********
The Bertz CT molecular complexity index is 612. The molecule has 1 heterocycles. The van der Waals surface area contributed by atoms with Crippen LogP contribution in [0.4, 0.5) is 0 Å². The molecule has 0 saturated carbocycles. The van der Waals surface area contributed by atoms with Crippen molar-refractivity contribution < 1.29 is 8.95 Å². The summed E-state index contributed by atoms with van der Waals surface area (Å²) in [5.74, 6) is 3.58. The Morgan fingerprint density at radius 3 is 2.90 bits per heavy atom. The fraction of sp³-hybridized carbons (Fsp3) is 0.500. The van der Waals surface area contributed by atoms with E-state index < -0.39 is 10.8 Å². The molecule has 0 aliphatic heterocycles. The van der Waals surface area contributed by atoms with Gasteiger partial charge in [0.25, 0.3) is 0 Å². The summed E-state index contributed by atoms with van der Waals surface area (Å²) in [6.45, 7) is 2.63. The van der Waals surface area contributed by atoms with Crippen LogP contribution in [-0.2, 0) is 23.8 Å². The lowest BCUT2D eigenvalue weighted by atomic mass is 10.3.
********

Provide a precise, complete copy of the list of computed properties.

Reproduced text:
The Bertz CT molecular complexity index is 612. The molecule has 1 heterocycles. The van der Waals surface area contributed by atoms with Crippen LogP contribution in [0.4, 0.5) is 0 Å². The molecule has 0 saturated carbocycles. The van der Waals surface area contributed by atoms with Crippen molar-refractivity contribution < 1.29 is 8.95 Å². The summed E-state index contributed by atoms with van der Waals surface area (Å²) in [5.74, 6) is 3.58. The Morgan fingerprint density at radius 3 is 2.90 bits per heavy atom. The fraction of sp³-hybridized carbons (Fsp3) is 0.500. The van der Waals surface area contributed by atoms with E-state index < -0.39 is 10.8 Å². The molecule has 0 aliphatic heterocycles. The van der Waals surface area contributed by atoms with Gasteiger partial charge in [0.25, 0.3) is 0 Å². The summed E-state index contributed by atoms with van der Waals surface area (Å²) in [6.45, 7) is 2.63. The van der Waals surface area contributed by atoms with Crippen LogP contribution in [-0.2, 0) is 23.8 Å². The lowest BCUT2D eigenvalue weighted by atomic mass is 10.3.